Besides English, is there any other language where the 2nd person singular converges with the second person plural?
And is there any other language where the informal singular 2nd person converges with the formal one?
Linguistics Stack Exchange is a question and answer site for professional linguists and others with an interest in linguistic research and theory. It only takes a minute to sign up.Sign up to join this community
It happened to Dutch much longer ago than in English. The original Germanic 2nd person singular pronoun is no longer recognised as a Dutch word, unlike "thou" in English which is still recognised as an archaism. The word "du" got replaced by the plural form "gi" (later "gij") in Middle Dutch, as it was polite to use the plural form. This politeness eventually spread, replacing "du" entirely.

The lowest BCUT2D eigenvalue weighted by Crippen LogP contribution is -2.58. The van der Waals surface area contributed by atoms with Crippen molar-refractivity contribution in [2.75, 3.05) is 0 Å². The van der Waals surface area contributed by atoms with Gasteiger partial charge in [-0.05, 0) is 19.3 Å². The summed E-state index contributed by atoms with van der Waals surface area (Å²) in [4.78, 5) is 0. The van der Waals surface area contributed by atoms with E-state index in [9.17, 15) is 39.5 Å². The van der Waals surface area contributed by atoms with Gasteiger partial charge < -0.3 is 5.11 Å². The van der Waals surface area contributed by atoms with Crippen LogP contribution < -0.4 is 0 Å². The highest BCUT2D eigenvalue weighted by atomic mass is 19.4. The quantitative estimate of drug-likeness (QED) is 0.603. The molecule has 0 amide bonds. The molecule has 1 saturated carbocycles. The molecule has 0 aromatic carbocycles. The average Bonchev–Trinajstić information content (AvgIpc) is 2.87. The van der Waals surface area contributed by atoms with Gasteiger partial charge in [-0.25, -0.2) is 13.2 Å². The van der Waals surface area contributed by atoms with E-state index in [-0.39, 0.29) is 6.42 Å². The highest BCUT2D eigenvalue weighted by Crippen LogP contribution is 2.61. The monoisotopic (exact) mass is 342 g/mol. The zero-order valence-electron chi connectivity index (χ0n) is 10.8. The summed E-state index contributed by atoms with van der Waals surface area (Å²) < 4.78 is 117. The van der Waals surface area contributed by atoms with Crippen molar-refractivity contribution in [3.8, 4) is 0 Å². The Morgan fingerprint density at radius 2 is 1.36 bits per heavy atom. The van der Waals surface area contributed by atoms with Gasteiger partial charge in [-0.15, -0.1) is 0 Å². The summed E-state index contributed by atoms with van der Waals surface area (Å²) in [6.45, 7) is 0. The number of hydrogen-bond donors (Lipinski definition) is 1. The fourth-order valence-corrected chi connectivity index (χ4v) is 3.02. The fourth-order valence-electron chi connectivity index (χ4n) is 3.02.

"Gij" developed into "jij" in standard Dutch and the old form "gij" is now recognised as an archaism and regarded as the Dutch counterpart of the English "thou". At that time the 2nd person singular and plural were the same, just like the current situation with English "you".
This situation didn't remain stable, however, as people started to say "je lieden" (meaning "you people") for the plural meaning. This developed into the current 2nd person plural, which is "jullie".
The Dutch language also gained a new polite 2nd personal pronoun. People started using "uwe edelheid" ("your nobility") as a formal form of address, which was shortened to "u.e." and subsequently simplified to "u". (Note however that there already was a word "u", which was the oblique case of "gij" and goes all the way back to the time it was still only plural.)
In sum: the Dutch 2nd person singular converged with the 2nd person plural. But then Dutch developed a new plural and a new polite form.
Sources: my personal knowledge and Wikipedia.